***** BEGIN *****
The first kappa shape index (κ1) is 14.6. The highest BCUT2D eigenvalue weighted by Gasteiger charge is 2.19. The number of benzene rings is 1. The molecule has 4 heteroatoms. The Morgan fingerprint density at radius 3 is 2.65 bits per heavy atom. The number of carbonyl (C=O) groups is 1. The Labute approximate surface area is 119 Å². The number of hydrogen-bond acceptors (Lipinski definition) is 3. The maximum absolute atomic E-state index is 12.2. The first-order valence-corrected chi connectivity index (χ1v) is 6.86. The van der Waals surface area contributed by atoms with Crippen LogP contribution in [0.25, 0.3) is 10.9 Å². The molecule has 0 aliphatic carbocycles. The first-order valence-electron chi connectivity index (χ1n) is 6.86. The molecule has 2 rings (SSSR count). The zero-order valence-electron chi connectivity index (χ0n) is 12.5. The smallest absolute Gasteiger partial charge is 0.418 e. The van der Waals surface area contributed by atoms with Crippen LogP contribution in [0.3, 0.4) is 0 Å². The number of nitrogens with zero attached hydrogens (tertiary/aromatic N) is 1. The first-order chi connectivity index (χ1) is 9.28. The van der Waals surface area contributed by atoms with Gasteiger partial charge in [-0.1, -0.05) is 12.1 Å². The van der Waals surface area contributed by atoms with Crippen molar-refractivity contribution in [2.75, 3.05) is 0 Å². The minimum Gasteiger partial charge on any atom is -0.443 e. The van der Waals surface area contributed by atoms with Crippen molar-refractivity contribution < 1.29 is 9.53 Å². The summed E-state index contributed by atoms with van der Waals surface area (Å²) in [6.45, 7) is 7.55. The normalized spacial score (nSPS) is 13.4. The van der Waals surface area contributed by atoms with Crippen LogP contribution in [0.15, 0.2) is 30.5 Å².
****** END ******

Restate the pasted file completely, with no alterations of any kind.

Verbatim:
The first kappa shape index (κ1) is 14.6. The highest BCUT2D eigenvalue weighted by Gasteiger charge is 2.19. The number of benzene rings is 1. The molecule has 4 heteroatoms. The Morgan fingerprint density at radius 3 is 2.65 bits per heavy atom. The number of carbonyl (C=O) groups is 1. The Labute approximate surface area is 119 Å². The number of hydrogen-bond acceptors (Lipinski definition) is 3. The maximum absolute atomic E-state index is 12.2. The first-order valence-corrected chi connectivity index (χ1v) is 6.86. The van der Waals surface area contributed by atoms with Crippen LogP contribution in [0.25, 0.3) is 10.9 Å². The molecule has 0 aliphatic carbocycles. The first-order valence-electron chi connectivity index (χ1n) is 6.86. The molecule has 2 rings (SSSR count). The zero-order valence-electron chi connectivity index (χ0n) is 12.5. The smallest absolute Gasteiger partial charge is 0.418 e. The van der Waals surface area contributed by atoms with Crippen LogP contribution in [0.3, 0.4) is 0 Å². The number of nitrogens with zero attached hydrogens (tertiary/aromatic N) is 1. The first-order chi connectivity index (χ1) is 9.28. The van der Waals surface area contributed by atoms with Gasteiger partial charge in [-0.1, -0.05) is 12.1 Å². The van der Waals surface area contributed by atoms with Crippen molar-refractivity contribution in [2.75, 3.05) is 0 Å². The minimum Gasteiger partial charge on any atom is -0.443 e. The van der Waals surface area contributed by atoms with Crippen molar-refractivity contribution < 1.29 is 9.53 Å². The summed E-state index contributed by atoms with van der Waals surface area (Å²) in [6.45, 7) is 7.55. The normalized spacial score (nSPS) is 13.4. The van der Waals surface area contributed by atoms with Crippen LogP contribution in [0.15, 0.2) is 30.5 Å².